I recently got a part time job as a substitute crossing guard. It’s only a little more than 2 hours a day . A hour and a half in the morning when everyone in the house is still asleep and 45 minutes in the afternoon. The children take a break or do their chores while I’m gone. It’s decent money that we are putting toward our old debt in our goal to become debt free.
Now that you know why I was standing on the corner this past Tuesday, I must share a story. It was bitterly cold that day. As in 30 something degrees with a terrible wind that made it about 15. I live in Florida for a reason. To be warm all year round. Tuesday was the day to stay inside and never leave the house. Yet, here I was at 7 in the morning helping children cross the street.
A group of brothers approached my corner. As we waited for the light to change to red, I noticed that the oldest boy didn’t have gloves on. The light turned red so I entered the street to let them cross. We had this conversation which lasted about 3 seconds as he walked past me in the road.
Me: Where are your gloves? Your hands must be cold.
Him: I don’t have any. I’ll be alright.
At that point, I felt the Spirit lead me to give him my gloves. BUT, it was really cold. It was the beginning of my shift. I would be incredibly uncomfortable for at least an hour . At that moment, I was not obedient to the Spirit. I was not willing to make myself uncomfortable. By the time I was willing to do it more than 20 seconds or more had passed. The boys had been horsing around and chasing each other down the sidewalk. They were clearly too far for me to go after without leaving my post. Not my best moment to say the least.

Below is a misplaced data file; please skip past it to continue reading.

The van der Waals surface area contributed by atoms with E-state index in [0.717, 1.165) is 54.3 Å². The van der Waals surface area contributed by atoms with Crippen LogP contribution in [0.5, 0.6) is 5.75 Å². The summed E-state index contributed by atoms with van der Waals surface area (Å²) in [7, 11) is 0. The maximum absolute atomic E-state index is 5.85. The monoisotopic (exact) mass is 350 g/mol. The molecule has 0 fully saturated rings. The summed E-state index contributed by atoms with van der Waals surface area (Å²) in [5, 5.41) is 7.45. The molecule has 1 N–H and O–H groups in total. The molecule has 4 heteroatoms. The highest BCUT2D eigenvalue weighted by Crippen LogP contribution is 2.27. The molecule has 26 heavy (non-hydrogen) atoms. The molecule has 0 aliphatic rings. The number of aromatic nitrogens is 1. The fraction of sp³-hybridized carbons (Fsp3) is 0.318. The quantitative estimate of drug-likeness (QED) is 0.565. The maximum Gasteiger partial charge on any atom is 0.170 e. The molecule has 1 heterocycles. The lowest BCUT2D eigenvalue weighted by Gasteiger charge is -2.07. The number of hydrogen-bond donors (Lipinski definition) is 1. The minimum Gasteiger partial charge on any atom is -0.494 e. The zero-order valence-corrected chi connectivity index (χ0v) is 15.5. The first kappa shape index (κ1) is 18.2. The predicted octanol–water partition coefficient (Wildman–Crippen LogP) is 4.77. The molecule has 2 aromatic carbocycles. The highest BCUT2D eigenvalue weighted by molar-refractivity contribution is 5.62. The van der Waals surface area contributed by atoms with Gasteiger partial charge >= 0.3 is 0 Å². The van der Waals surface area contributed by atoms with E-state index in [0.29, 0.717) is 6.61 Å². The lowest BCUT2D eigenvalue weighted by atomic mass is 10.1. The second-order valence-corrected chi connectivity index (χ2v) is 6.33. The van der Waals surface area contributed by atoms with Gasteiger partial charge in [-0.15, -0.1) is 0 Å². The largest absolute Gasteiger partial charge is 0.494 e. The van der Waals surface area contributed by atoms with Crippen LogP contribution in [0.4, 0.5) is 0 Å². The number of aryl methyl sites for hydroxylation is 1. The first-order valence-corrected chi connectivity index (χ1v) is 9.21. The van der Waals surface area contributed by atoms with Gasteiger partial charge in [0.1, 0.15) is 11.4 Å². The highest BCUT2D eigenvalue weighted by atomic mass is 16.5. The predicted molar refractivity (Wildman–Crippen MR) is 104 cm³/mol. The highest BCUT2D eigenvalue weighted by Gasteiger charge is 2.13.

I thought of that boy all day. I was going to give him my gloves that afternoon. Him and his brothers were nowhere to be seen though. Not the next day either. Come Thursday morning, I was seriously feeling guilty. The devil was having a field day with me at this point. It was still cold as I stood out there . I should mention that I was substituting all week at the same corner. Cold but not as cold as Tuesday.
A little girl approached on her bike. What got my attention was that she kept almost wrecking her bike because she was trying to ride with her jacket sleeves over her hands. You better believe that I took my gloves off immediately and gave them to her. Her little face lit up when I gave them to her. She had them on her hands as soon as she crossed the street. I felt better but still thought of the boy from Tuesday.
That afternoon, I crossed the same little girl to get home. She had the gloves on her little hands. As she passed me, I told her I would see her tomorrow. She yelled back over her shoulder, ” See you in the morning Jesus.” It took my breath away. I was Jesus to her that morning by giving my gloves. I was humbled beyond measure.
As I sat in Bible study that evening listening to Beth Moore talk about the Holy Spirit, I had a revelation. Maybe the lesson Tuesday wasn’t about giving my gloves up to that little boy. Possibly the Spirit was preparing me for Thursday morning when I would need to give my gloves to that little girl. It had bothered me so much that I hadn’t seen that little boy again. But that was not the person that needed to be blessed. It was the little girl who needed someone to bless her unconditionally.
We are to always listen to the Spirit. If God calls us to give something, we should give it regardless of our comfort level. I should have given the gloves Tuesday morning when I felt the Spirit lead me to do it. Every now and then, we get a second chance to be Jesus to someone. It’s the best feeling in the world.
An addendum to my story above: Friday morning was warmer so I wore a different jacket. As I reached into the pockets, I felt something. Another pair of gloves for me to wear that morning. I almost cried when I pulled them out. And the little boy appeared again that morning. When I asked him where he’d been since Tuesday, he remarked that his mom had been driving him since it was so cold. Those gloves were meant for that little girl the whole time.